2. Enhancing the body’s own detoxification processes.
3. Enhancing the excretion of toxicants from the body.

The difficulty with many environmental toxicants is that they are “fat-attracting” (lipophilic) and are thus easily absorbed through fat-containing cell membranes in the skin, lungs, or gastrointestinal tract. This is also the difficulty in eliminating them, since lipophilic substances tend to be readily reabsorbed. The successful elimination of toxic pollutants often depends upon their conversion to water-soluble chemicals through a two-phase process of biotransformation, involving enzymes in the liver, lungs, and other organs and tissues. Once fat-soluble chemicals become water-soluble, they are more easily and rapidly excreted from the body.

It is this knowledge of complex but natural biochemical processes that forms the basis of the Program for Biodetoxification.

Using a four-week intensive Program for Biodetoxification, the body’s burden of toxicants that would normally require a number of months or years to be mobilized and removed are safely detoxified, under close medical supervision, in a matter of weeks.

Patients’ blood and urine are monitored to maintain physiologic balance, and vital signs are constantly monitored to assure each individual’s stability. In addition, patients are taught how to safely continue six to nine months of less intensive maintenance Biodetoxification procedures at home once they complete the intensive phase (with only periodic re-evaluations to monitor continued progress).

NOTE: The importance of safe, closely monitored Biodetoxification under medical supervision cannot be emphasized too strongly, especially for those who have been occupationally injured by highly toxic chemicals or by long–term chronic toxic exposures at home. Too rapid mobilization of toxins or incomplete removal of their by-products can cause a patient to worsen, often dramatically.

Table 1 below shows the many steps and supplements used to carry out the American Academy of Environmental Medicine’s endorsed Program for Biodetoxification, as offered at our Center:

TABLE I: Intensive Four-Week Program for Biodetoxification

Methods Used to Monitor Patient Safety

1. Comprehensive initial evaluation, physical examination, and laboratory testing prior to admittance to the Program for Biodetoxification
2. Weekly laboratory testing (blood and urine, other tests as needed by an individual)
3. Personal consultations daily to weekly with the staff medical doctors to assess each patient’s physical status and closely monitor progress
4. Constant monitoring of each patient’s vital signs

Methods Used to Enhance Biodetoxification

1. Mobilization of lipophilic toxicants via:
a. Heat depuration therapy in a dry sauna (140-150 degrees Fahrenheit)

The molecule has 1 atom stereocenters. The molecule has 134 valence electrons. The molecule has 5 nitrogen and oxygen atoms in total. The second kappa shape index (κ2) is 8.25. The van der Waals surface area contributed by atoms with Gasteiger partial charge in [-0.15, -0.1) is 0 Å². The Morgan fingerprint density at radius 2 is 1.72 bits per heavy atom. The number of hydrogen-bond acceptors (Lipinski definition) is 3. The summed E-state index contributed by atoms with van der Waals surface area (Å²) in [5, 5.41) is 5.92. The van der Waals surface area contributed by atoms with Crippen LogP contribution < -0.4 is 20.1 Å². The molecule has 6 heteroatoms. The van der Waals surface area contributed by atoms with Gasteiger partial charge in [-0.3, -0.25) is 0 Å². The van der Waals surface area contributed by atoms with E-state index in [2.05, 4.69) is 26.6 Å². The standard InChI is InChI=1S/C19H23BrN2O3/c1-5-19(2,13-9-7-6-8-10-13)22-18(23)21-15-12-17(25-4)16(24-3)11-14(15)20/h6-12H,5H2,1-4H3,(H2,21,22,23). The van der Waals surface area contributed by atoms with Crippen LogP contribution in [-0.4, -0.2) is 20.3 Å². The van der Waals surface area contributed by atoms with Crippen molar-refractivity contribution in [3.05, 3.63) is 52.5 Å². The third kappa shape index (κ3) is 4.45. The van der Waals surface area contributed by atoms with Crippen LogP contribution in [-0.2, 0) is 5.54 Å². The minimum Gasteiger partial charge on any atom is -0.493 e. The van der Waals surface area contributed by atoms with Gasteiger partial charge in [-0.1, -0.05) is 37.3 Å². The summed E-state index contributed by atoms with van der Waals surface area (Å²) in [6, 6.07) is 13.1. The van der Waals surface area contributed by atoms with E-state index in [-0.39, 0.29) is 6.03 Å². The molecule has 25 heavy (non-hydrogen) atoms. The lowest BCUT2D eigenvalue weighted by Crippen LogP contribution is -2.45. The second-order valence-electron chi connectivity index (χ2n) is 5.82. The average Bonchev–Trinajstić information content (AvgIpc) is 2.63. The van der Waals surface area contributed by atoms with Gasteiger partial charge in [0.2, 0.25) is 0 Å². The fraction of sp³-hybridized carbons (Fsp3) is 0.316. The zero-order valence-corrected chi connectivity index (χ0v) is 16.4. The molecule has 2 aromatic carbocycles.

b. Deep tissue massage
c. Lymphatic drainage via light beam generator therapy
d. Aerobic exercise

2. Enhancement of biotransformation via:
a. Oral nutritional supplementation of key required nutrients to enhance and replace those lost with the toxicants
b. Intravenous supplementation of key vitamins and minerals, glutathione, and other nutrients.

3. Increased excretion and inhibition of reabsorption via:
a. Oral polyunsaturated oils, chosen for optimal Omega-3/ Omega-6 ratios
b. Chlorophyll binding
c. Calcium and magnesium salts
d. Activated charcoal

Methods Used to Facilitate Heavy Metal Chelation

1. Experience dictates increased injury to the body when heavy metals such as lead, mercury, arsenic, cadmium, and antimony are also part of the body’s toxic burden.
2. A heavy metal burden necessitates the use of specific chelating agents both orally and intravenously, although sauna in itself is also an effective way of reducing metal toxicity.

It is important to recognize the role of heavy metal toxicity in its interference with the normal physiology of our complex body systems. There are over 3000 enzymes in every cell, and of these, half are metallo-enzymes containing about 15 trace minerals known to be essential to normal enzyme activity (including chromium, cobalt, iron, molybdenum, nickel, selenium, tin, and vanadium). The remaining 1500 enzymes do not actually contain metals but are influenced by metal-acting co-enzymes or catalysts. Thus almost no process goes on in the body without the aid of metals. If these essential metals are rendered inactive by displacement with toxic metals (such as lead, cadmium, mercury, arsenic and tin) or by imbalances in the levels of essential metals, then normal functioning of enzymes may be compromised.

What can an intensive Program for Biodetoxification accomplish?